How does a government shutdown affect Sac State students?

Financial aid may be delayed for students still applying for FAFSA

Sac State students wait in line for the bursar's office at Lassen Hall in 2010. Anita Kermes, financial aid director, has promised support for students unable to finish filling out their financial aid applications for the Spring 2019 semester due to a government shutdown.

Becky Bell - The State Hornet

Sac State students wait in line for the bursar’s office at Lassen Hall in 2010. Anita Kermes, financial aid director, has promised support for students unable to finish filling out their financial aid applications for the Spring 2019 semester due to a government shutdown.

Cory Jaynes, digital editor

Sacramento State students are preparing for the spring semester amid a standoff in Washington, D.C. that has led to a partial government shutdown and a freeze on some federal funding.

President Donald Trump told Senate Minority Leader Chuck Schumer, D-N.Y., and House Speaker Nancy Pelosi, D-San Francisco, in a Friday meeting that the shutdown could last “months or even years,” if Trump did not receive over $5 billion to fund the construction of a wall on the U.S. southern border.

As a result of the shutdown, 800,000 federal employees have been sent home or made to work without pay.

Anita Kermes, Sac State director of financial aid and scholarships, said that currently, the largest issue for students comes from the need to submit a tax return transcript from the IRS, which is currently closed, in order to receive financial aid through FAFSA.

Kermes said students facing this issue should see if they are eligible to receive the information using the data retrieval tool on their FAFSA applications. For those ineligible, Kermes suggested requesting their transcript by mail using a 4506-T form available on the Sac State website.

Kermes said that students should complete all forms required to receive financial aid and inform the Student Service Center that they are waiting on forms from the IRS.

“We will be able to place a fee deferment on the student’s account to delay tuition payment until the financial aid office receives further guidance or the IRS is back up and operational,” Kermes said.

April Hughes, a sociology major at Sac State, said she’s concerned about how the shutdown will affect caring for her daughter and epileptic husband.

“We’re safe this month but what about next month?” Hughes said. “I need this [tax] return to help pay back rent and help cover books and such.”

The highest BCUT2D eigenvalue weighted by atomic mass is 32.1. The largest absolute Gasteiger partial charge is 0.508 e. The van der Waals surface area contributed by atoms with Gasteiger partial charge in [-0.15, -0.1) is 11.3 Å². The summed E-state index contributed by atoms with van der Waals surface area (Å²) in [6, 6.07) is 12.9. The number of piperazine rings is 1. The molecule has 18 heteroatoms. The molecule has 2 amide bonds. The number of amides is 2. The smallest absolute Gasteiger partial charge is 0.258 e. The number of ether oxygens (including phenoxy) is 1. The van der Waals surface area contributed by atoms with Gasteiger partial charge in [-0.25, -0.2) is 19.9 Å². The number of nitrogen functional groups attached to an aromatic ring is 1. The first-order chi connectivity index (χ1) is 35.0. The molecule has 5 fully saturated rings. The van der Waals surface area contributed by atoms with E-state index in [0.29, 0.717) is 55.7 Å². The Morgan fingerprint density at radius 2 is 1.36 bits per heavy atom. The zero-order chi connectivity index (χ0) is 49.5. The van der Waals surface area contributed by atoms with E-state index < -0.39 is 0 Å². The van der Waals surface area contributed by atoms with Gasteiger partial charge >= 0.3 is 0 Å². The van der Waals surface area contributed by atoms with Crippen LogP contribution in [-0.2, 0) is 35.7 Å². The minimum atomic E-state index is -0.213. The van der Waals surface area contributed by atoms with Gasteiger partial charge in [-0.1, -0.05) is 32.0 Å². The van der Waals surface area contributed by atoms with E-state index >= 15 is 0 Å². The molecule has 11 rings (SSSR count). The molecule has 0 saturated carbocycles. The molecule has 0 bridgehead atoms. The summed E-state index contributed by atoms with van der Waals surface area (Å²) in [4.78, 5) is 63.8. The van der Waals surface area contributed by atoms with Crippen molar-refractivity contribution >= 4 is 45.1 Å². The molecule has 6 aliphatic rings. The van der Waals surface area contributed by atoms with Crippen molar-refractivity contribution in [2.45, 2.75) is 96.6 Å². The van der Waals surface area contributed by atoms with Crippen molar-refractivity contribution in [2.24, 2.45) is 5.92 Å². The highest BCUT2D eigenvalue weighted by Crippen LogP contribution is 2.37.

Hughes said without the tax return, she’ll have to go without food.

“I could hardly afford to rent the books last semester, now I’m terrified of even checking the list,” Hughes said. “I haven’t really eaten in days, we don’t have active health insurance, all of our money goes to life-saving [anti-epileptic] medicine and food for our daughter.”

Russel Vought, the acting director of the White House Office of Management and Budget, told reporters Monday that the Trump administration would diverge from past administrations and begin to pay tax returns.

Kermes said that students filing for FAFSA may also be affected if the online application is unable to access federal databases to confirm information entered. Those include the Department of Homeland Security, Department of Justice and, if the student is male, the Select Service System, which maintains information on everyone subject to the draft.

According to Kermes, students should be able to supply the needed information if the database match does not go through, but should see a financial aid counselor if it does not.

“In all situations, we are doing our best to keep staff informed of the latest developments and prepare them to assist our students that may be impacted by the shutdown,” Kermes said.

Kermes said that disbursement for students who have already completed their applications will be unaffected by the shutdown.

According to Kermes, the issues are affecting 70 students transferring to Sac State for the upcoming spring semester. However, if the shutdown continues, Kermes said it could affect more students next fall.

Elizabeth Chapin, California State University public affairs manager, said that the shutdown would not directly affect the CSU system as Department of Education funding had already been approved prior. According to Chapin, however, the shutdown could affect research funding on a campus to campus basis.

Lisa Hammersley, Sac State College of Natural Sciences and Mathematics associate dean, said that she knew of no research funding that had yet been affected. However, Hammersley said that the shutdown affected students working with the U.S. Geological Survey office housed on campus.

Kevin Cornwell, chair of the Geology Department, has not yet responded to requests for comment.